I see what you're getting at, viz the inconsistency around 'aided'. However, as it seems that an 'unaided' mind will behave anything like ideally I don't think I'd agree that the inconsistency exists in fact. Isn't the 'aid' here a software package built up by a culture in light of the systematising ideas, and which gets sold on the basis of the mountain of evidence it explains?
A practice I have found useful is estimating the time it takes to do things: length of a journey door to door, time to write a piece of code and get it reviewed, time from setting off shopping to everything being stored away. People are generally on the optimistic side, and time falls through the cracks between stages of a task.
Nice article. I perhaps take issue with this:
And to a large extent, people do pursue those frontiers. It’s no secret that an academic can easily find fertile fields by working with someone in a different department. “Interdisciplinary” work has a reputation for being unusually high-yield.
Since (top tier, excluding Nature, Science) journals typically care most about single axis achievements.
I'm a little concerned that this could lead to operationalization of the fundamental attribution error. If you're in a conversation with someone who says intelligent things, does it matter if they are an intelligent person?
I was just being information greedy. I don't even know what aspects of health have useful supplements available - so I'm not sure what's on the menu as it were.
Any suggestions to help (dry) skin conditions would be particularly warmly received though.
The efficient markets hypothesis is that one should expect 'no remaining region' to be the default. While betting may not be as competed as finance, there are still hedge funds etc doing betting.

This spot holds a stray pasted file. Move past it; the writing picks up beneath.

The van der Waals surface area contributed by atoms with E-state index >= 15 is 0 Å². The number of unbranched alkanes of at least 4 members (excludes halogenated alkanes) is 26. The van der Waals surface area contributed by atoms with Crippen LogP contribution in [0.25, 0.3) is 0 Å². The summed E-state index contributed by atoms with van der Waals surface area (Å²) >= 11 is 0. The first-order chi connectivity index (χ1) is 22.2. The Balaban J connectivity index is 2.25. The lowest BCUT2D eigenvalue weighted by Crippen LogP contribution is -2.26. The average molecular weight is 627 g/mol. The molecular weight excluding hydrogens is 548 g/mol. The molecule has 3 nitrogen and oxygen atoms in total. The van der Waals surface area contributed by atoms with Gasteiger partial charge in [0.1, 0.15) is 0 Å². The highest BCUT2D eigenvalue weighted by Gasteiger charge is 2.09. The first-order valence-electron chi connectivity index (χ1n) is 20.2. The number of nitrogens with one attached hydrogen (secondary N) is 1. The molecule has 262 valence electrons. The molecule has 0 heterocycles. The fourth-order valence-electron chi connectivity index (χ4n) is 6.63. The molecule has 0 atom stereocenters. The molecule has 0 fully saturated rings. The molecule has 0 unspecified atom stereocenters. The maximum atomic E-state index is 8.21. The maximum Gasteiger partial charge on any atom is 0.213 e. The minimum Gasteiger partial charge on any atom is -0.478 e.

Also I would suggest thinking about expected utility greater than some positive threshold to take into account transaction costs. I suppose that this would make a good deal of difference to how many such regions you could expect there to be.
This is a good idea.
Though I think that the condition that 'nobody could memorize more than a fraction of it' is actually quite hard to meet. E.g. legal training seems analogous, and lawyers seem to be able to remember a lot of examples.
If the corpus could be kept secret or ever changing that might help.
When I was thinking of something similar, I had a concern about the task length. E.g. will this result only in relatively short or simple tasks?
You lucked out in terms of your journey, the shortcut through SSC may have saved you a number of years ;)
My only advice on careers would be to strongly consider doing some ML capabilities work rather than pure AI risk. This will make it much easier to get enough qualifications and experience to get to work on risk later on. The risk field is so much smaller (and is less well received in academia) that setting yourself that goal may be too much of a stretch. You can always try to pick thesis topics which are as close to the intersection of risk and capabilities as possible.
This is an area where technology has made the original method obsolete.
In Obsidian (as I use it) one can add #tags, which are automatically indexed, and [[internal_doc_links]] which can be automatically updated on move / rename.
There's no longer any need to spend time thinking about how to organize this unique id system as though you needed to put a physical card into a linearly ordered physical pile.
Not doing so reduces the friction of taking notes. For me this is very powerful.